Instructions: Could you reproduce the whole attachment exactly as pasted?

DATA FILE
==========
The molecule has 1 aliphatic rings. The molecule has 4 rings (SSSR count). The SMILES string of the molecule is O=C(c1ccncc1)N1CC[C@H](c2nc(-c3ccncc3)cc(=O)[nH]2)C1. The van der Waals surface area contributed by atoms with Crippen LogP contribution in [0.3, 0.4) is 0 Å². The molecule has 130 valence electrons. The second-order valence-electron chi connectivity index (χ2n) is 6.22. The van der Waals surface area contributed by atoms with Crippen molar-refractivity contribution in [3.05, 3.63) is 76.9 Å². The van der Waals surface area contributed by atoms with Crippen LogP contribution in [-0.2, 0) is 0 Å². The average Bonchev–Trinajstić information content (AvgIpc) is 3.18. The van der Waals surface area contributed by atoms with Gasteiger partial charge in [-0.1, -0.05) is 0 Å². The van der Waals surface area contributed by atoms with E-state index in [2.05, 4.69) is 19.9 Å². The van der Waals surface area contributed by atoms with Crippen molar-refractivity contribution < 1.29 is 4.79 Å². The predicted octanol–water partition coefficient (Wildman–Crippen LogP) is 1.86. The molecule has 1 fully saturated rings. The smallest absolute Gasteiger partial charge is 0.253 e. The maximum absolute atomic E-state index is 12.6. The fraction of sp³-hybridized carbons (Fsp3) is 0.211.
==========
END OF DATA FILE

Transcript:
The molecule has 1 aliphatic rings. The molecule has 4 rings (SSSR count). The SMILES string of the molecule is O=C(c1ccncc1)N1CC[C@H](c2nc(-c3ccncc3)cc(=O)[nH]2)C1. The van der Waals surface area contributed by atoms with Crippen LogP contribution in [0.3, 0.4) is 0 Å². The molecule has 130 valence electrons. The second-order valence-electron chi connectivity index (χ2n) is 6.22. The van der Waals surface area contributed by atoms with Crippen molar-refractivity contribution in [3.05, 3.63) is 76.9 Å². The van der Waals surface area contributed by atoms with Crippen LogP contribution in [-0.2, 0) is 0 Å². The average Bonchev–Trinajstić information content (AvgIpc) is 3.18. The van der Waals surface area contributed by atoms with Gasteiger partial charge in [-0.1, -0.05) is 0 Å². The van der Waals surface area contributed by atoms with E-state index in [2.05, 4.69) is 19.9 Å². The van der Waals surface area contributed by atoms with Crippen molar-refractivity contribution < 1.29 is 4.79 Å². The predicted octanol–water partition coefficient (Wildman–Crippen LogP) is 1.86. The molecule has 1 fully saturated rings. The smallest absolute Gasteiger partial charge is 0.253 e. The maximum absolute atomic E-state index is 12.6. The fraction of sp³-hybridized carbons (Fsp3) is 0.211.